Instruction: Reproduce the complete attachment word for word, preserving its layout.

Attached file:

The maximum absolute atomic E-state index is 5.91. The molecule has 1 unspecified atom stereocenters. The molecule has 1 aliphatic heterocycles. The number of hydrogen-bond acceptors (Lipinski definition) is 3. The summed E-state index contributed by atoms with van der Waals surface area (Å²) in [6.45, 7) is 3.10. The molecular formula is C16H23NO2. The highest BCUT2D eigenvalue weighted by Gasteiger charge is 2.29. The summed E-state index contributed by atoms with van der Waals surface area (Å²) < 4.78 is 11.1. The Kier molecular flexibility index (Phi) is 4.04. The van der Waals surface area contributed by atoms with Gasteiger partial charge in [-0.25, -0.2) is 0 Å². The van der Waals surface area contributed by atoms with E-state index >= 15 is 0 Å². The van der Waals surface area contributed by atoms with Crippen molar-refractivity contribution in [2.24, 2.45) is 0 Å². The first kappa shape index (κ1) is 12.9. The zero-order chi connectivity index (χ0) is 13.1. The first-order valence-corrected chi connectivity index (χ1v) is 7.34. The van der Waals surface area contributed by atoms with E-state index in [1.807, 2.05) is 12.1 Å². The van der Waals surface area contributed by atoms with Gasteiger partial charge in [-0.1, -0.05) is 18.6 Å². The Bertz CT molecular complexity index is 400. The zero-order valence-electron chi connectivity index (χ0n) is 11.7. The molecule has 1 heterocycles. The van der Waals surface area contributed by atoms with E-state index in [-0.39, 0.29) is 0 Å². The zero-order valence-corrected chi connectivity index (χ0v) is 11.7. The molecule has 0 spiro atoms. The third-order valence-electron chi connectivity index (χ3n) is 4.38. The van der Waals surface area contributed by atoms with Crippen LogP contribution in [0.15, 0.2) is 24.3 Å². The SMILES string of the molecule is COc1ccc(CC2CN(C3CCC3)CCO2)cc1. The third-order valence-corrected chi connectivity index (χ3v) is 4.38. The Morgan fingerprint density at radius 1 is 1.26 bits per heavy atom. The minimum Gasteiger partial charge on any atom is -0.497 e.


The maximum absolute atomic E-state index is 5.91. The molecule has 1 unspecified atom stereocenters. The molecule has 1 aliphatic heterocycles. The number of hydrogen-bond acceptors (Lipinski definition) is 3. The summed E-state index contributed by atoms with van der Waals surface area (Å²) in [6.45, 7) is 3.10. The molecular formula is C16H23NO2. The highest BCUT2D eigenvalue weighted by Gasteiger charge is 2.29. The summed E-state index contributed by atoms with van der Waals surface area (Å²) < 4.78 is 11.1. The Kier molecular flexibility index (Phi) is 4.04. The van der Waals surface area contributed by atoms with Gasteiger partial charge in [-0.25, -0.2) is 0 Å². The van der Waals surface area contributed by atoms with E-state index >= 15 is 0 Å². The van der Waals surface area contributed by atoms with Crippen molar-refractivity contribution in [2.24, 2.45) is 0 Å². The first kappa shape index (κ1) is 12.9. The zero-order chi connectivity index (χ0) is 13.1. The first-order valence-corrected chi connectivity index (χ1v) is 7.34. The van der Waals surface area contributed by atoms with E-state index in [1.807, 2.05) is 12.1 Å². The van der Waals surface area contributed by atoms with Gasteiger partial charge in [-0.1, -0.05) is 18.6 Å². The Bertz CT molecular complexity index is 400. The zero-order valence-electron chi connectivity index (χ0n) is 11.7. The molecule has 1 heterocycles. The van der Waals surface area contributed by atoms with E-state index in [-0.39, 0.29) is 0 Å². The zero-order valence-corrected chi connectivity index (χ0v) is 11.7. The molecule has 0 spiro atoms. The third-order valence-electron chi connectivity index (χ3n) is 4.38. The van der Waals surface area contributed by atoms with Crippen LogP contribution in [0.15, 0.2) is 24.3 Å². The SMILES string of the molecule is COc1ccc(CC2CN(C3CCC3)CCO2)cc1. The third-order valence-corrected chi connectivity index (χ3v) is 4.38. The Morgan fingerprint density at radius 1 is 1.26 bits per heavy atom. The minimum Gasteiger partial charge on any atom is -0.497 e.